I should not be writing this. I firmly believe that what I pay attention to is what grows: years ago in my career, I trained myself to focus on the good. Rather than seeing student tardiness, see their willingness to come to class. Rather than filing away a snippy student tone, file away what I learn when I ask “what’s up? I didn’t expect that reply.” Writing with the explicit purpose of focusing on costs and barriers is dangerous. But these other thoughts counteract my awareness of danger:
- During Wisconsin’s Act 10, when teacher’s unions were stripped of meaningful collective bargaining and public disdain for teachers was in full display, my friends and I repeatedly had a saying: do not pee on my leg and tell me it’s raining. That sentiment holds true now.
- I am raising two brilliant children. When I explained some elements of my teaching life coming this year to my older and then told him “I will just have to learn to like it,” he chided me, saying that what I just said was one of the most maladaptive things he has heard from me. He (still under 20!) encouraged me to acknowledge the truth as I saw it, advocate for myself, and keep on teaching well.
- Hearing about other teachers I admire has made me feel less crazy. Maybe this will help someone.
Why this journal exists now–
Early in the pandemic, I was, as educational leader, conferencing with a younger teacher new to our district. That teacher shared that he was really struggling because the lockdown/online teaching destroyed his work/life balance. I ruefully thought to myself that I have never had work/life balance. All through my marriage, I have heard my partner occasionally say how much he hates being married to a teacher. In recent years, I have articulated to myself that my family has paid a price (sometimes economically, sometimes emotionally) because I am a teacher.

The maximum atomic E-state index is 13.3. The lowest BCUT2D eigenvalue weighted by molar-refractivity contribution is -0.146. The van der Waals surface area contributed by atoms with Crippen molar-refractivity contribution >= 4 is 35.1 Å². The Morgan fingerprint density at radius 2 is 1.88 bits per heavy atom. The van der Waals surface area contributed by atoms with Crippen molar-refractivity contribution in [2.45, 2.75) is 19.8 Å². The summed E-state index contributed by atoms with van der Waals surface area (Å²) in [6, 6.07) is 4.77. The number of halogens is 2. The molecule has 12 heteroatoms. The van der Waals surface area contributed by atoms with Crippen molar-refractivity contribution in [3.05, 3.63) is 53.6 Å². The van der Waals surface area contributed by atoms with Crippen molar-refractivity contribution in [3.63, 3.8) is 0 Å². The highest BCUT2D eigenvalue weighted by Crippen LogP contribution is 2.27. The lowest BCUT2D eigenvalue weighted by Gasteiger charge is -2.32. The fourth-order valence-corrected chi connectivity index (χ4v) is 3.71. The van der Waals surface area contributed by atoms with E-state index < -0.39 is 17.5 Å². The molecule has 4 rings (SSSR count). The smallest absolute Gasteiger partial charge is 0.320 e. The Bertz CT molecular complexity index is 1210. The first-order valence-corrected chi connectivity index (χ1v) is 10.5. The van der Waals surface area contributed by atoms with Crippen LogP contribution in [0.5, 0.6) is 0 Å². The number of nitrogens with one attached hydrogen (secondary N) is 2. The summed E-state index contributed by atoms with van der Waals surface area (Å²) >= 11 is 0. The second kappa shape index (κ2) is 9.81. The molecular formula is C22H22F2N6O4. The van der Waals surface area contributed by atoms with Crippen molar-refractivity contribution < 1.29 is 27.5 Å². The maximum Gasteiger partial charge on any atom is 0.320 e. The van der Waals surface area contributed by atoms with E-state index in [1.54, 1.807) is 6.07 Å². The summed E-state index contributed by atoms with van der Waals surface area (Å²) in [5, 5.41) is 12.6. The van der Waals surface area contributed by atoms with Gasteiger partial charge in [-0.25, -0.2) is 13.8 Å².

If I go back to Tom Rademacher’s blog, this other line stands out: “I’ve run this race for fourteen years now and never run it cleanly. I always end with busted knees and new scars. I’m always exhausted, every year, tired straight through my chest.” I’ve run this teaching race thing now for twenty-eight years. That chest comment? I end normal school years with a rattle in my chest, feeling each breath. I throw my back out every June, then wait for recovery. I have never accomplished a work/life balance, and the pandemic forced a reckoning with that truth.
Why this journal is *no longer* “anonymous”
I originally published large portions of this blog this summer in what my older son called my anonymous rage rant under the blog RRRidonkulous– because wow! How often this year have I heard what was going to happen in my worklife and thought, well, that’s ridonkulous. And RRR–RRR– reading, writing, ‘rithmetic, baby.
There was reasoning for an anonymous rage rant. A morning some weeks after we started concurrent/hybrid teaching, there was a school-wide hold (keeping students in place to give a medical or discipline situation privacy) put at the end of my prep hour. When the hold would be released, I would need to be in a different room, logged in for the zoom kids with needed sanitation done for face-to-face kids. An un-doable three minutes was allotted for that. So I decided, since the nexus for the hold was not my hallway, to go to bathroom. When I was passed by a school official, I realized I was afraid. Afraid that the fact I was in the hall during a hold would be put in my file. Afraid that the observation would be ammunition against me. I at first thought that this was pandemic emotions hyperbolizing sentiment, but…
Later that month, a colleague drove hours to help a friend diagnosed with cancer. In the ride, her car developed a loud noise. As she bought groceries to leave at the door and ran errands she could, she wondered if her car was driveable to return that night to be in school the next day, Monday. She felt a fear that this would be a mark against her, an entry in her file. The fact both of us came to conclusions of fear and insecurity says a lot. This was in the midst of a pandemic where our emotions ran high, but then, so should have support and understanding in meaningful ways.
Currently, our lead principal has offered to have a restorative circle hearing of angst in my department. I note that there is a significant portion of the department who decline because they are nervous to speak their minds. (There is also a significant portion who declines because they have not been bothered by anything. Life is, as always, complex.) But here is the thing about being quiet– it doesn’t enact change. Here is the thing about speaking– it requires oh so much energy.
I am stepping away from being a leader after this year. My admin, my department know this is the final year of being instructional leader, and this blog will help me process how and why that is. Being quiet, though, does not enact change. Being compliant does not allow systems to bloom into fully healthy organisms.
In all my leadership, my number one value is transparency. Here are my words. I own them.